smoke indicates worn valve guides.
      - slight fluctuation (1 in Hg) in reading indicates possible
      ignition problems.
      - large fluctuation (10 in Hg) in reading indicates likely
      weak or dead cylinder or blown head gasket.
      - slow movement through wide range in reading indicates
      possible clogged PCV system, incorrect idle fuel mixture,
      or gasket leak between carburetor, throttlebody, or
      intake manifold.
      c. testing at higher speeds
      - rapid vibration (4 in Hg) in reading at increased engine
      speed indicates leaking intake manifold gasket or head
      gasket, weak valve springs, burned valves, or ignition
      misfire.
      - reading returns slowly to normal and didn't peak above
      normal (5 in Hg) after dropping to zero when throttle
      quickly snapped open (2500 rpm) suspect worn rings.
      - reading returns to normal after long delay when throttle
      quickly snapped open (2500 rpm) suspect blocked exhaust.
      d. testing for blocked exhaust
      - idle speed reading slowly dropping toward zero indicates
      exhaust restriction.
      - excessive backpressure in exhaust then indicated by
      reading not increasing quickly to about 16 in Hg when
      engine speed slowly increased to 2000 rpm.
      - backpressure also indicated by reading not dropping as
      quickly when throttle quickly released and remaining 5 in
      Hg higher or more than normal.
      - disconnect exhaust manifold from engine and retest. If
      problem disappears exhaust system is blocked.
      - to locate restriction reconnect exhaust system one unit at
      a time testing after each until problem reappears.
      ---------------------------------------------------------------
      Last edited by WmWatt; 06-27-2011, 04:57 PM.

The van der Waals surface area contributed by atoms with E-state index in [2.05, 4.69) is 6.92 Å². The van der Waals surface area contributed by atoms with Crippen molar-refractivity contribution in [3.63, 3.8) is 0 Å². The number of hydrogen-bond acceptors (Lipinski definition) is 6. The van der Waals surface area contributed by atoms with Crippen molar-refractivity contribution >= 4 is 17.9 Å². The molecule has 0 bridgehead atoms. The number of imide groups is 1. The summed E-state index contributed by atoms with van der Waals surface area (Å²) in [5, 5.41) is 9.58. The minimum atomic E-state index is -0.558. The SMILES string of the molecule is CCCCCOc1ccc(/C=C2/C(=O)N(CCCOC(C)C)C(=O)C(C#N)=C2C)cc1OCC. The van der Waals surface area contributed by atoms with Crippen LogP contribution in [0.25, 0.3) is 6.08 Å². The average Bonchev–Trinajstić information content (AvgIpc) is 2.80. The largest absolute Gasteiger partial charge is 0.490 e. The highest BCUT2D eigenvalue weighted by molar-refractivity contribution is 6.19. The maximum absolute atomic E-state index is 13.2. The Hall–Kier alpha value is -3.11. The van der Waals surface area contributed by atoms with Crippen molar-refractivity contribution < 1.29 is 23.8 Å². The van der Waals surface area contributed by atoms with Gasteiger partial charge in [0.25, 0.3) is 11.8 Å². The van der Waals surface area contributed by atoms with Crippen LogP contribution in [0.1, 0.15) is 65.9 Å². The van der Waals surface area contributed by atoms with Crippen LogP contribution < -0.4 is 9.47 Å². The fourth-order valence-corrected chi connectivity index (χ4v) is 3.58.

Original owner of silver grey carburetted 1989 Festiva. 105k km as of June 2006.

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      • #18
        Specifically, this is for a 95 FI aspire, but its the same for some other models as well, figured I'd throw it in this thread, maybe it will help someone someday. It came from an electronics and vacuum troubleshooting manual (evtm)

        Vacuum Distribution Diagram
        http://i51.tinypic.com/2uxxy12.png
        Last edited by zoom zoom; 08-26-2011, 10:04 PM.
        2008 Kia Rio- new beater
        1987 F-150- revived and CLEAN!!!
        1987 Suzuki Dual Sport- fun beater bike
        1993 Festiva- Fiona, DD
        1997 Aspire- Peaspire, Refurb'd, sold
        1997 Aspire- Babyspire, DD
        1994 Aspire - Project Kiazord
        1994 Aspire- Crustyspire, RIP



        "If it moves, grease it, if it don't, paint it, and if it ain't broke don't fix it!"

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        • #19
          Glad this is a sticky. Simple but great info.
          Go ghostiva, go!

          '88 LX "tiny little ghost" White - 5 speed

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          • #20
            Hey guys quick vacuum question. So at the track friday we ran an 18.98 but i know it can run a LOT quicker if it wouldn't lag on me. Right off the line and at idle it has issues accelerating, it lopes really bad for a second or two then drives upward just fine, it happened to me off the line as well as moving into 2nd gear it loped again on me and i had issues driving through it, i shifted a little too early as well but thats another story. My friends told me it sounds like a vacuum problem because there's not enough air going through the MAF to allow it to accelerate quickly. Are they right?

            Car #789
            Sponsors: Williams American Construction, Dewaynes Tire service, Roofing Supply Group
            1992 Festiva L - BP Swapped, Aspire Swapped, Rally America Sanctioned.
            1993 Festiva GL - 4sp Automatic and the bluest car i've ever seen...
            http://www.facebook.com/warally

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            • #21
              Could also be TPS.
              My new engine has a throttle dead spot around 1500-2000 RPMs. The engine will lope when I rev it at that range when sitting still and has a flat spot when accelerating. Especially when just coasting in gear then getting back on the gas slowly. It doesn't respond and then suddenly kicks in.
              I'm going to change out my TPS with the known good one on my old engine soon.
              ~Austin
              Red 88 L (Ocho)